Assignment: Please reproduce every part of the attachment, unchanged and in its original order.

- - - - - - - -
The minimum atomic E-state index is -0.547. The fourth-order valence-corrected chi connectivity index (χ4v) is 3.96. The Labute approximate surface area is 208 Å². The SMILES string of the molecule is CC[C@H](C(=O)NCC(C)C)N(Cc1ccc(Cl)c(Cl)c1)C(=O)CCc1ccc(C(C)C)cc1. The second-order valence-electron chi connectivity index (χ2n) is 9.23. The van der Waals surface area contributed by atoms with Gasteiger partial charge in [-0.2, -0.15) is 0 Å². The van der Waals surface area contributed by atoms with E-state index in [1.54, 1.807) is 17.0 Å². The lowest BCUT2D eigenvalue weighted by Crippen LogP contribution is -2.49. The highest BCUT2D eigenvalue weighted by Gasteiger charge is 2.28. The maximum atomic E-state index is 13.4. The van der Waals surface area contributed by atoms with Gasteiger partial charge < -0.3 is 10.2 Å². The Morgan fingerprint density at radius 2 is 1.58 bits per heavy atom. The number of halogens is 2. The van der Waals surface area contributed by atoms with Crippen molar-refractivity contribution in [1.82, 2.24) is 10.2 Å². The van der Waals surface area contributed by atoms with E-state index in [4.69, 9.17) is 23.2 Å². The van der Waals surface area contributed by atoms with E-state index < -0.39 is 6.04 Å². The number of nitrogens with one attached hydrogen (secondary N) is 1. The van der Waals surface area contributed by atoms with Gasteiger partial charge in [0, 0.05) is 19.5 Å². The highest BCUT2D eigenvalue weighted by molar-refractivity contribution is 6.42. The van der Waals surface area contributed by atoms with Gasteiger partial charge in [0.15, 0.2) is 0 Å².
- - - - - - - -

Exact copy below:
The minimum atomic E-state index is -0.547. The fourth-order valence-corrected chi connectivity index (χ4v) is 3.96. The Labute approximate surface area is 208 Å². The SMILES string of the molecule is CC[C@H](C(=O)NCC(C)C)N(Cc1ccc(Cl)c(Cl)c1)C(=O)CCc1ccc(C(C)C)cc1. The second-order valence-electron chi connectivity index (χ2n) is 9.23. The van der Waals surface area contributed by atoms with Gasteiger partial charge in [-0.2, -0.15) is 0 Å². The van der Waals surface area contributed by atoms with E-state index in [1.54, 1.807) is 17.0 Å². The lowest BCUT2D eigenvalue weighted by Crippen LogP contribution is -2.49. The highest BCUT2D eigenvalue weighted by Gasteiger charge is 2.28. The maximum atomic E-state index is 13.4. The van der Waals surface area contributed by atoms with Gasteiger partial charge < -0.3 is 10.2 Å². The Morgan fingerprint density at radius 2 is 1.58 bits per heavy atom. The number of halogens is 2. The van der Waals surface area contributed by atoms with Crippen molar-refractivity contribution in [1.82, 2.24) is 10.2 Å². The van der Waals surface area contributed by atoms with E-state index in [4.69, 9.17) is 23.2 Å². The van der Waals surface area contributed by atoms with E-state index < -0.39 is 6.04 Å². The number of nitrogens with one attached hydrogen (secondary N) is 1. The van der Waals surface area contributed by atoms with Gasteiger partial charge in [0, 0.05) is 19.5 Å². The highest BCUT2D eigenvalue weighted by molar-refractivity contribution is 6.42. The van der Waals surface area contributed by atoms with Gasteiger partial charge in [0.15, 0.2) is 0 Å².